X-ray Reflection Fluorescence Spectroscopy (XRFS): The samples, which were cryo-immobilized, presented the life-like supramolecular organization. Molecular imaging was pursued as described. The field emission, scanning transmission, electron microscope FESTEM HB501 (Vacuum Generators, Kirkland, WA, USA) was equipped with the energy dispersive x-ray spectrometer (EDXS) (Noran, Middleton, WI, USA) and post-column electron energy loss spectrometer (EELS) (Gatan, Pleasanton, CA). The cryo-energy filtering transmission electron microscope 912 Omega was equipped with the in-column, electron energy loss spectrometer (EELS) (Zeiss, Oberkochen, D, EU). The cryo-energy filtering transmission electron microscopes 410 and 430 Phillips were equipped with the post-column, electron energy loss spectrometers (EELS) (Noran, Middleton, WI, USA). The field emission, scanning electron microscope SEM1530 (Zeiss, Oberkochen, D, EU) was equipped with the energy dispersive x-ray spectrometer (EDXS) (Noran, Middleton, WI, USA). The field emission, scanning electron microscope 3400 was equipped with the energy dispersive x-ray spectrometer (EDXS) (Hitachi, Tokyo, Japan). The images and spectra were acquired using the ccd camera operating under the image acquisition and processing software (SIS, Herzogenrath, D, EU or Emispec Systems, Tempe, AZ, USA). In the XRFS study, the ICP standard of 1000 mg/l of mono-element Gallium (CPI International, Denver, CO, USA) was added to 500 microL of each sample to the final concentration of 10 mg/l. The data were generated from the S2 Picofox TXRF spectrometer equipped with a molybdenum (Mo) X-ray target and the Peltier cooled Xflash Silicon Drift Detector (Bruker AXS, Fitchburg, WI, USA). Scan times ranged up to 1000 seconds. The automatic sample changer, which can hold up to 25 samples, was also used along with the SPECTRA 7 software for the instrument control, data collection, and analysis (Bruker AXS, Fitchburg, WI, USA).
Immunoblotting (IB)
The cells and tissues were frozen in liquid nitrogen, crushed, and thawed or/and disintegrated with ultrasonicator (Branson Ultrasonic, Danbury, CT, USA) within the sample buffers for native protein analysis. They were stored in liquid nitrogen or electrophoresed in the native buffer (Invitrogen, Carlsbad, CA, USA). They were vacuum or electrotransferred onto the PVDF membranes (Amersham, Buckinghamshire, UK, EU). The membranes carrying the transferred proteins were soaked within human serum and labeled with the Fvs. The samples of purified cardiac muscle myosin, actin, α-actinin, titin served as the controls. The commercially available monoclonal antibodies against myosin, actin, α-actinin, titin, SSEA3, SSEA4, TRA160, TRA181, CD34, and CD45 served as the controls. The images of the blots were acquired and quantified with Fluoroimager (Molecular Dynamics, Sunnyvale, CA, USA) or Storm 840 (Amersham, Buckinghamshire, UK, EU). The levels of the gene expression products were also calculated, as the ratio between the protein concentration in the examined patient’s cells and the controls.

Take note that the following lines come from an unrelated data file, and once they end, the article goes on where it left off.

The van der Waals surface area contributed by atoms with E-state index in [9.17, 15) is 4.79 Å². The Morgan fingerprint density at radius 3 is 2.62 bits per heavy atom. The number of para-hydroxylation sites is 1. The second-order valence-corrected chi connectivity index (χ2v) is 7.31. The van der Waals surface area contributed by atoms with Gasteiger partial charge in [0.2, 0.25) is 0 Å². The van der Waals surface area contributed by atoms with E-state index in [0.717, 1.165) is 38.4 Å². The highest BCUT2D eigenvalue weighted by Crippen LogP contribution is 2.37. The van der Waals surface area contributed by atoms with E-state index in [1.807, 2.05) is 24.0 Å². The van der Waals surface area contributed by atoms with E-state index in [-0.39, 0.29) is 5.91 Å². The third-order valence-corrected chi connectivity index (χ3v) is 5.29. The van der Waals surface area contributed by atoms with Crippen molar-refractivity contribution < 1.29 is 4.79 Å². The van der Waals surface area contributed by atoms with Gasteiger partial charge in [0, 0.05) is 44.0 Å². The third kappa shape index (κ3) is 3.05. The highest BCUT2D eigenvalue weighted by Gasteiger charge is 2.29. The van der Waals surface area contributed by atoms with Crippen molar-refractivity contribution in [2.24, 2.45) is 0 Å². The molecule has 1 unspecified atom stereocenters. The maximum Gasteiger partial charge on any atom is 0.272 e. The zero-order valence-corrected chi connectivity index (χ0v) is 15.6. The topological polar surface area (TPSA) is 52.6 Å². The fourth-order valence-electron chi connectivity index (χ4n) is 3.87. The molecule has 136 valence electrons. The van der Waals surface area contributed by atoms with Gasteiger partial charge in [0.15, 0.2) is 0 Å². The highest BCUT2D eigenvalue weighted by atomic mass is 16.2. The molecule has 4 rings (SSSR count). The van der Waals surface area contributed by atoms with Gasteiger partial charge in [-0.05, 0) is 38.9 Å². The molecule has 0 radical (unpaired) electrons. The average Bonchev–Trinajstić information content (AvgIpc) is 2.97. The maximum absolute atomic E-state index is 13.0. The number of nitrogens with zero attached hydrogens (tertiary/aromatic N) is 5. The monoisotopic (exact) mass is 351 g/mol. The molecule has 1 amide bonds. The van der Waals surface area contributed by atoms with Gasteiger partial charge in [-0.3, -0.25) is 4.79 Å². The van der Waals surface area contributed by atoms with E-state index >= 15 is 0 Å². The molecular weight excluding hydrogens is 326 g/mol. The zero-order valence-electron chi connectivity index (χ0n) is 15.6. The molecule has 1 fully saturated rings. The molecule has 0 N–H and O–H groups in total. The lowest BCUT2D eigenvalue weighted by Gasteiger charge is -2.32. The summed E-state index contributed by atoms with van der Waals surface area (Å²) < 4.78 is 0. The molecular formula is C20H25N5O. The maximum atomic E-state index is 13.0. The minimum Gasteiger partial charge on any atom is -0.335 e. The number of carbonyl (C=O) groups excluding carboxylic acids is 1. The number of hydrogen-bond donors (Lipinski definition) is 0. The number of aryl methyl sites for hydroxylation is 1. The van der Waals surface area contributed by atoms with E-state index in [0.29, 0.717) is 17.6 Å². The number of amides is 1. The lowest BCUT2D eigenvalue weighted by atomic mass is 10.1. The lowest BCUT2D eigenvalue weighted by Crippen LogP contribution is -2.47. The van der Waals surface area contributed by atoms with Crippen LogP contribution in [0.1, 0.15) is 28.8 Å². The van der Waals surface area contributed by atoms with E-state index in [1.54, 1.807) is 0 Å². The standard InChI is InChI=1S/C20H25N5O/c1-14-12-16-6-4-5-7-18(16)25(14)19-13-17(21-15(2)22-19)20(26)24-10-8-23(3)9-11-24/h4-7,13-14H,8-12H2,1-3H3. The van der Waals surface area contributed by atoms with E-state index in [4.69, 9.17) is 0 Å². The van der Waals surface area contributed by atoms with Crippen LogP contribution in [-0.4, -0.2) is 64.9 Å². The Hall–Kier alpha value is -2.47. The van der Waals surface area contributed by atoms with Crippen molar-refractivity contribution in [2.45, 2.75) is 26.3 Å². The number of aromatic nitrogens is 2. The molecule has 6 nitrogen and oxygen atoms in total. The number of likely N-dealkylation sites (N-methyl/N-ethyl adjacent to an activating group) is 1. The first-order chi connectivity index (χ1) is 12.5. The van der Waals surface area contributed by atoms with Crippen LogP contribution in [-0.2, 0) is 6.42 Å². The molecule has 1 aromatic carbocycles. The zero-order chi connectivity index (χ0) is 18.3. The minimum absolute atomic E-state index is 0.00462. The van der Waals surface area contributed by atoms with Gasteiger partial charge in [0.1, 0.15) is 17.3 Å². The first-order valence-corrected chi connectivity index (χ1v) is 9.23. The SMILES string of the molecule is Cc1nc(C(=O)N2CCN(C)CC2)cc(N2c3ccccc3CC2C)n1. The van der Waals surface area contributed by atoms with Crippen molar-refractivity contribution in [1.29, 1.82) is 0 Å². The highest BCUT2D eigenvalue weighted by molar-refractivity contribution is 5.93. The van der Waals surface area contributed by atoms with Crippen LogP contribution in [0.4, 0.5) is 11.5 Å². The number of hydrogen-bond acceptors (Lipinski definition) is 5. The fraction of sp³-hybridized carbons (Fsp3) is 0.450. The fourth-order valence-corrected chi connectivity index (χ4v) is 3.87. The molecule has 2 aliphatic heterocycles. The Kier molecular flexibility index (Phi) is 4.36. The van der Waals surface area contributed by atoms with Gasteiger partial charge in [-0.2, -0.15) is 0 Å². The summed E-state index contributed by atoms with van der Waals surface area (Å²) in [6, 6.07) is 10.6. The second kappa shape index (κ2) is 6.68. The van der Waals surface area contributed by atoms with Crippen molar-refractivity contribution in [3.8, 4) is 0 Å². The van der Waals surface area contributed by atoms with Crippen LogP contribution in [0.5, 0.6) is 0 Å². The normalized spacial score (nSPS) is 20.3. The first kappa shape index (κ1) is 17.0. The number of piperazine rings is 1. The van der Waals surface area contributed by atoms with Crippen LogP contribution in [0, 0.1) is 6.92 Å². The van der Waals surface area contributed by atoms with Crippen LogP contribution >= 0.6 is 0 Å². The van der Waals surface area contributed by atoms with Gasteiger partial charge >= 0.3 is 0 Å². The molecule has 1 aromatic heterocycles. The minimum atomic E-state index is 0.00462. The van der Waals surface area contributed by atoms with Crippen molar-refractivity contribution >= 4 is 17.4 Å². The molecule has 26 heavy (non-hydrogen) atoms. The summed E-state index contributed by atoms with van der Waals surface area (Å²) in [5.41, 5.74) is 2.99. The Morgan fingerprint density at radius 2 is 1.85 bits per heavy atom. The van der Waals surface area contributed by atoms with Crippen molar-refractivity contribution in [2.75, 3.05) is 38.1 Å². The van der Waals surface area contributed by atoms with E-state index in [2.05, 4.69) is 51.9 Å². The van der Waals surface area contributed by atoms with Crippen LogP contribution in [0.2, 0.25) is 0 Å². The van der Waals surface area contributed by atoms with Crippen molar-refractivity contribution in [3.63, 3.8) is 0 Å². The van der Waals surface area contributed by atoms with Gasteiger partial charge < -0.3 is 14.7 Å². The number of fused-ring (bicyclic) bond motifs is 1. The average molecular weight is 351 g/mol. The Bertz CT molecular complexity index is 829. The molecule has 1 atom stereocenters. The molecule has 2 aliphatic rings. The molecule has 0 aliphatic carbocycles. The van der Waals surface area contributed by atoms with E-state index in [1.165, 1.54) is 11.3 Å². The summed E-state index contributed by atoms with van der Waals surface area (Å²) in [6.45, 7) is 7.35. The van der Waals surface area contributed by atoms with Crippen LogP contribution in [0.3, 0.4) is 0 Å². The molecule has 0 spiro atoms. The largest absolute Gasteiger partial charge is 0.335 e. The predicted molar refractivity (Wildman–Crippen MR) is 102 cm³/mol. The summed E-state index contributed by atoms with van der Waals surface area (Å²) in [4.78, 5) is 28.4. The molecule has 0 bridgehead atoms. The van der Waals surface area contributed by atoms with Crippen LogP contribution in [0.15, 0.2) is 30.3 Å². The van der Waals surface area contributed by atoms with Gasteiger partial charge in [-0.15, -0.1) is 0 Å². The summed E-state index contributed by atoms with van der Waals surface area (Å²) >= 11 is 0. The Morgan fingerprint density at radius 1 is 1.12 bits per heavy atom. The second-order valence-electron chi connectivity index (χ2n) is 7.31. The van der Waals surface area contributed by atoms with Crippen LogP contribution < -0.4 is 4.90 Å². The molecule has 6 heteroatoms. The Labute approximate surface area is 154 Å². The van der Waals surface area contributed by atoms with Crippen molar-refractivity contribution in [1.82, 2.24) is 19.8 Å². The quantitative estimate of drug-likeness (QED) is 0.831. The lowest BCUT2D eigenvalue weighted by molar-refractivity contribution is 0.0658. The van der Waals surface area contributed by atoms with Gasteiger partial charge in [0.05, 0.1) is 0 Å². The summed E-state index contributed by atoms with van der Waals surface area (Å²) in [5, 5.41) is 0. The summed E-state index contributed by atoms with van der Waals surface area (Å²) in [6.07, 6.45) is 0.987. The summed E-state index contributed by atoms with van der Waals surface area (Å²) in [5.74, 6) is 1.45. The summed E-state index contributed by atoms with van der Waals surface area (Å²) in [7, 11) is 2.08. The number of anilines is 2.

Quantitative Reverse Transcription and Polymerase Chain Reaction (qRTPCR)
Total RNA was isolated with TRIzol (MRC, Cincinnati, OH, USA). In addition to the patients’ cardiac tissues, the fibroblasts, peripheral blood cells, and bone marrow cells were processed. The cultured fibroblasts (IMR90), human embryonic stem cells (H1, H9), and blood from the healthy volunteers served as the controls. For all, RNA served as the template to generate cDNA through reverse transcription using random hexamers and reverse transcriptase (ABI, Foster City, CA, USA). The primers’ sequences and cycling settings were modified from those given. The transcripts for GAPDH and actin served as the internal controls (ABI, Foster City, CA, USA). They were synthesized on the 380A DNA Synthesizer (ABI, Foster City, CA, USA). The PCR reactions were carried using the mix of the cDNA, the synthesized primers, dNTPs, and Taq DNA polymerase (Hoffmann–La Roche, Basel, H) on the Robocycler (Stratagene, San Diego, CA, USA), Mastercycler (Eppendorf, Hamburg, D, EU), or 7500, 7900 systems (ABI, Foster City, CA, USA). The images of the gels were acquired and quantified with Fluoroimager (Molecular Dynamics, Sunnyvale, CA, USA) or Storm 840 (Amersham, Buckinghamshire, UK, EU). The levels of the transcripts were all normalized against GAPDH or actin. Thereafter, they were calculated as the ratios between the transcripts’ concentration in the examined patient’s cells versus the cells from the healthy control tissues and cultures.